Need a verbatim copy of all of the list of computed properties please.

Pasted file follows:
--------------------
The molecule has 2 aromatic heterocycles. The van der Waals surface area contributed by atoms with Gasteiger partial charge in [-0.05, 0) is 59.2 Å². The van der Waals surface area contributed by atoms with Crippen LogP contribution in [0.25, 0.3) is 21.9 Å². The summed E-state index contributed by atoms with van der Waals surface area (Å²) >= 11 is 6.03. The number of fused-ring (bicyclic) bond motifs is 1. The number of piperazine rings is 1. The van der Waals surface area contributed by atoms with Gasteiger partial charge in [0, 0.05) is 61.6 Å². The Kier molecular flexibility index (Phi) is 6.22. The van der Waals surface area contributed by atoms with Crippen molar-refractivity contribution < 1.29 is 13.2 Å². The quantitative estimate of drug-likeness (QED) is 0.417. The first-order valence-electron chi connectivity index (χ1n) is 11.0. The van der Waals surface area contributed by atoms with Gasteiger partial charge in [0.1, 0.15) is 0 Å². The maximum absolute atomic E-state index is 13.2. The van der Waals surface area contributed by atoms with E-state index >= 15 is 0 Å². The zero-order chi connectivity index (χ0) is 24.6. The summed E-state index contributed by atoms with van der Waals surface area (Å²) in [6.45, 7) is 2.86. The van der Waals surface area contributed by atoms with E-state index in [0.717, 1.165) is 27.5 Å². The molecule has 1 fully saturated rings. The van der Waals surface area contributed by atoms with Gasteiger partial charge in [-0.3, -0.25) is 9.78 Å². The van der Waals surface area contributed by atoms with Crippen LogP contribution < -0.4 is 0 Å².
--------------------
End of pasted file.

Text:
The molecule has 2 aromatic heterocycles. The van der Waals surface area contributed by atoms with Gasteiger partial charge in [-0.05, 0) is 59.2 Å². The van der Waals surface area contributed by atoms with Crippen LogP contribution in [0.25, 0.3) is 21.9 Å². The summed E-state index contributed by atoms with van der Waals surface area (Å²) >= 11 is 6.03. The number of fused-ring (bicyclic) bond motifs is 1. The number of piperazine rings is 1. The van der Waals surface area contributed by atoms with Gasteiger partial charge in [0, 0.05) is 61.6 Å². The Kier molecular flexibility index (Phi) is 6.22. The van der Waals surface area contributed by atoms with Crippen molar-refractivity contribution < 1.29 is 13.2 Å². The quantitative estimate of drug-likeness (QED) is 0.417. The first-order valence-electron chi connectivity index (χ1n) is 11.0. The van der Waals surface area contributed by atoms with Gasteiger partial charge in [0.1, 0.15) is 0 Å². The maximum absolute atomic E-state index is 13.2. The van der Waals surface area contributed by atoms with E-state index >= 15 is 0 Å². The zero-order chi connectivity index (χ0) is 24.6. The summed E-state index contributed by atoms with van der Waals surface area (Å²) in [6.45, 7) is 2.86. The van der Waals surface area contributed by atoms with E-state index in [0.717, 1.165) is 27.5 Å². The molecule has 1 fully saturated rings. The van der Waals surface area contributed by atoms with Gasteiger partial charge in [-0.3, -0.25) is 9.78 Å². The van der Waals surface area contributed by atoms with Crippen LogP contribution < -0.4 is 0 Å².